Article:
The class began tinted with the light of a fading sunset.

Ecstatic Dancing in Tulum
Credit: Cultura Exclusive/Tim E White/Getty Images

I learned of “ecstatic dance” after a balmy yoga class overlooking the morning waves on Tulum Beach, where two local dogs wove between our legs and the air smelled of salt and peppermint oil. “Let’s do it,” I said to my friend, soon to discover a new form of movement-meditation that would sink me even deeper into an already relaxing Mexican vacation.

That Monday evening we arrived at Alaya, an eco-conscious hotel that calls itself a “mecca” for artists and musicians. Ecstatic dance was set to begin at 6:30 p.m. We paid $15 at reception, though locals are invited to attend by donation only, and huddled around the hut’s staircase. Soon the instructor informed us it would take 10 more minutes to set up and shooed us out to enjoy the sand and sunset.

Twenty minutes later, she gathered us up the stairs. Our sandals made a pile at the top. Inside, several people had spread out blankets. Some lay on their backs like insects, hands and feet pawing at the air. Others crouched and gently swayed their hips. We were to begin on the floor, the instructor murmured, and warm the body in whatever way felt good.

The class began tinted with the light of a fading sunset. The DJ spun soft, earthy beats so as not to drown out the tumble of the ocean.

After 10 minutes or so, no one instructed us to stand up — it just happened. The music grew louder. Although it was dusk, attendees began to look at one another — curious but respectful, open. A couple wore bikini tops; a long-haired, shirtless man chose stretchy athletic pants. One woman twirled two small children on the edge of the circle. As it darkened, they curled into blankets and fell asleep to the sounds of sticky, swishing feet on the floor.

I felt awkward at first. I am not a dancer and people’s limbs were doing things I’d never attempted before. Not advanced, but different. They thrust their arms and curled their hands down like waterfalls. They straddled the air and bounded invisible boulders in silence.

The guide asked us to partner up. To my brief horror, she was already standing next to my friend, so I sidled next to the woman at my right, who consented with a nod and a smile. One of us was to play puppet while the other followed their movements with our hands, said the instructor before falling into my friend’s arms, limp as a doll. My own partner simply slumped toward her feet, her long hair nearly touching her toes below. As she swayed, I laid my hands lightly on her lower back, hoping she felt reassured and safe. After several minutes, we stood and gazed in each other’s eyes (no easy feat) and massaged our own faces. I watched as she pushed her skin and her cheeks wrinkled around her nose and eyelids.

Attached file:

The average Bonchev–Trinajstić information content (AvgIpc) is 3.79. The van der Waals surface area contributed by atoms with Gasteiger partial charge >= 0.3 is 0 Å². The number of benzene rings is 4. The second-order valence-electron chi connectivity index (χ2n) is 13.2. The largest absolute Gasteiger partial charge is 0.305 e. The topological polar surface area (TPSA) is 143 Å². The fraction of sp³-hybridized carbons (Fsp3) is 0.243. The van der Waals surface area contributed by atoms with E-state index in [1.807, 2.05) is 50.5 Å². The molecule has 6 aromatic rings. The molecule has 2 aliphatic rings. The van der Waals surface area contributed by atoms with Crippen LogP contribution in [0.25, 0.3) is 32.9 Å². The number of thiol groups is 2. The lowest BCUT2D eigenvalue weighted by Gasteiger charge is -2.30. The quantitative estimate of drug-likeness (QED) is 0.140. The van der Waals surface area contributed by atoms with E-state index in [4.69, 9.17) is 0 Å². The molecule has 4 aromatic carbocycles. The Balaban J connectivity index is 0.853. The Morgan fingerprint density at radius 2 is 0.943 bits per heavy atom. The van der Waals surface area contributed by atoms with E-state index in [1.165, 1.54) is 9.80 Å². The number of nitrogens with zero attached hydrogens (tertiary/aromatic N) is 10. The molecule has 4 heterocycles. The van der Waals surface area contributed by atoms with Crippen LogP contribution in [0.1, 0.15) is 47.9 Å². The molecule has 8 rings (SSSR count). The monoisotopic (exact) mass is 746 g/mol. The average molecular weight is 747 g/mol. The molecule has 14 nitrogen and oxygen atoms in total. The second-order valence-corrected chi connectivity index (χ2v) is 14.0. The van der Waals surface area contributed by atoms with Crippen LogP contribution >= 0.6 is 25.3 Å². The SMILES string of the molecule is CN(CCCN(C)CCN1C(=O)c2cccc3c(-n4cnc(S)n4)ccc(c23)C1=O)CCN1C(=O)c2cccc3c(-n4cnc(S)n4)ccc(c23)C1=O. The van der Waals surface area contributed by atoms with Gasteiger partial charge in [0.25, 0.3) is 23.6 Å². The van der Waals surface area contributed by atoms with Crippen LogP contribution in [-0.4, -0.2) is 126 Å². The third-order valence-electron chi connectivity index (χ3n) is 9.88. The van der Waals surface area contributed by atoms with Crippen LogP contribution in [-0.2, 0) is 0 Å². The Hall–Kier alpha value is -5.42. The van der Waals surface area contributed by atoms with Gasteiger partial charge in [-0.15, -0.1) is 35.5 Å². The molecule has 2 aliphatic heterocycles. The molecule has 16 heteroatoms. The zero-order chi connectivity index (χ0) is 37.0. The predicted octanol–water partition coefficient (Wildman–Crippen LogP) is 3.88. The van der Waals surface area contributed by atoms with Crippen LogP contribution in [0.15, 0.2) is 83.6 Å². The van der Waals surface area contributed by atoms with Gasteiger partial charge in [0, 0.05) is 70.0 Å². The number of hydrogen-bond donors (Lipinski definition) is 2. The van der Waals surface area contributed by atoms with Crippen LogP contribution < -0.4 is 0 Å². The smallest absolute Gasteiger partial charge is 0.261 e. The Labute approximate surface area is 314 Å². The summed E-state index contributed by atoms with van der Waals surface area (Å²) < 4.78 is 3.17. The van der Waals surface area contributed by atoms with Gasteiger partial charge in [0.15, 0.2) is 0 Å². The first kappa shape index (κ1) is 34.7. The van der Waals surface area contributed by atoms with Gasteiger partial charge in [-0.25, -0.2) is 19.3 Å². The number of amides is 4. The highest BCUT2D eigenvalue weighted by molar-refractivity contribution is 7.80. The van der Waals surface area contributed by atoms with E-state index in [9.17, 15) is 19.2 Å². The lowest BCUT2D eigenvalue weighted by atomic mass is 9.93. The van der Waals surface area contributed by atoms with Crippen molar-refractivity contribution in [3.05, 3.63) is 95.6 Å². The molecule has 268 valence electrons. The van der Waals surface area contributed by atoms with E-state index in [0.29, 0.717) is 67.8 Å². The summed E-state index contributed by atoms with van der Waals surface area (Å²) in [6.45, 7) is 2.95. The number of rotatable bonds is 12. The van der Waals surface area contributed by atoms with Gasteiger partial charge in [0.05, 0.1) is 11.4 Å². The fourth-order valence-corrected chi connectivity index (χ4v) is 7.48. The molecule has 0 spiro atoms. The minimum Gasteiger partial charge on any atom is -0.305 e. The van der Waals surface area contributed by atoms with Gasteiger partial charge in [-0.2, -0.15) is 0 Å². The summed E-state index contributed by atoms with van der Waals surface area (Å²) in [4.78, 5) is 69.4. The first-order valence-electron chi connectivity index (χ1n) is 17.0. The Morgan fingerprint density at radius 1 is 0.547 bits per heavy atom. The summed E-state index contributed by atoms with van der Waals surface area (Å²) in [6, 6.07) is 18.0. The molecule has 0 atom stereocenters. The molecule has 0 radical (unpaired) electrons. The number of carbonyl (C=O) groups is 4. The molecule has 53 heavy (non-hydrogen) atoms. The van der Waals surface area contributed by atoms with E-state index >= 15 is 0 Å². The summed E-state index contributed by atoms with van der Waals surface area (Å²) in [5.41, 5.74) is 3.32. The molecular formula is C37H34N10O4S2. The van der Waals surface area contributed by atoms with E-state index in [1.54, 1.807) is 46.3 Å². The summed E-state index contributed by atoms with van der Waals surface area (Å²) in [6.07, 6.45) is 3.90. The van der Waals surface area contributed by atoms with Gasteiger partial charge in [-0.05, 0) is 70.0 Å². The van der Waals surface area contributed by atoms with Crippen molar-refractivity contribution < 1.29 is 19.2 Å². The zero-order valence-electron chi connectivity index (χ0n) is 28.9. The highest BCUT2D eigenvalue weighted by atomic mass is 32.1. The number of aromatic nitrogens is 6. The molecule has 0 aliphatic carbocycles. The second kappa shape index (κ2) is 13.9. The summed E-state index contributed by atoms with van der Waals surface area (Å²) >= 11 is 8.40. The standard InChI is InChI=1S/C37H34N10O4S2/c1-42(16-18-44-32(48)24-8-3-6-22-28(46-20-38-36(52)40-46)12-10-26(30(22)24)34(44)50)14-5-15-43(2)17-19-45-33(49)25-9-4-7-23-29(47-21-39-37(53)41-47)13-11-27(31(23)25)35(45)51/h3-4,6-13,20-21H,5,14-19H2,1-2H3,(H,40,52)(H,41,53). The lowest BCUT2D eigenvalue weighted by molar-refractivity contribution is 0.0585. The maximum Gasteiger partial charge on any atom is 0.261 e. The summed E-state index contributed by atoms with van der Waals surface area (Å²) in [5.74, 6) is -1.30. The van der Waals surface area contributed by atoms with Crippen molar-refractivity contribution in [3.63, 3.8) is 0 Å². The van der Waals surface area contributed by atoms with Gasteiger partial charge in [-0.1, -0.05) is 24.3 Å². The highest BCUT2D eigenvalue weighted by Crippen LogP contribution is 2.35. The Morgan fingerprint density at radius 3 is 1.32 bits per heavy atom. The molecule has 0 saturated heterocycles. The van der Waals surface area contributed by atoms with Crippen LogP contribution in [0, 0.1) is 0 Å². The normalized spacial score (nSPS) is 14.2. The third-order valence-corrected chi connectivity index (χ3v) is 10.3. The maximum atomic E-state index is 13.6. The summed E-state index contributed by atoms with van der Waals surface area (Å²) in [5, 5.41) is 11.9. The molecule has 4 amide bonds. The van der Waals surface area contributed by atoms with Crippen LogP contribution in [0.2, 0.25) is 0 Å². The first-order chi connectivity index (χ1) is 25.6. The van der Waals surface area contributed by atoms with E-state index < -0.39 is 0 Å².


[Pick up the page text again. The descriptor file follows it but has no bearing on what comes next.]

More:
We dispersed as the beats of the music quickened. Some people found new partners, for minutes or a mere moment, as if stepping into spheres of individual energy. Eventually I left the edge of the circle and moved through the dark air to another position across the room. I swayed my arms and bounced, I twirled and stretched against the tree bark. Four or five dancers in the middle whooped and cooed. Many were smiling with their eyes closed. I let go.

We danced for over an hour. At various moments I felt what amounted to flow, like the feeling after a long run or a float in the ocean. It wasn’t sustained, as needles of self-consciousness continued to poke through my first ecstatic dance experience. But as the music softened and slowed, I somehow felt spent and lighter at once. I finally connected with the others in the room, without ever speaking to them.

Ecstatic dance is practiced around the world as a form of therapeutic movement, and has roots in sacred and ceremonial dance practiced by ancient cultures. The approach gained footing in Hawaii around the millennium, infused by the musical culture of the West Coast festival circuit and Burning Man. It forms one spoke of the wider “conscious dance” umbrella, which includes other interpretations, such as Gabrielle Roth’s 5Rhythms, a more guided exploration of meditative healing through movement. Most disciplines in the genre specify a substance- and fragrance-free environment, and are almost always barefoot. Otherwise, in ecstatic dance there are few rules other than inclusivity and freedom. One California blog calls the approach pure “blisschief.”

In Tulum, the experience emptied my ego. Walking along the beach with my friend afterward, I was physically loosened and open to what experiences lay ahead. In our case, it was fish tacos and laughter on the beach, and later, the sweetest night sleep of the entire trip.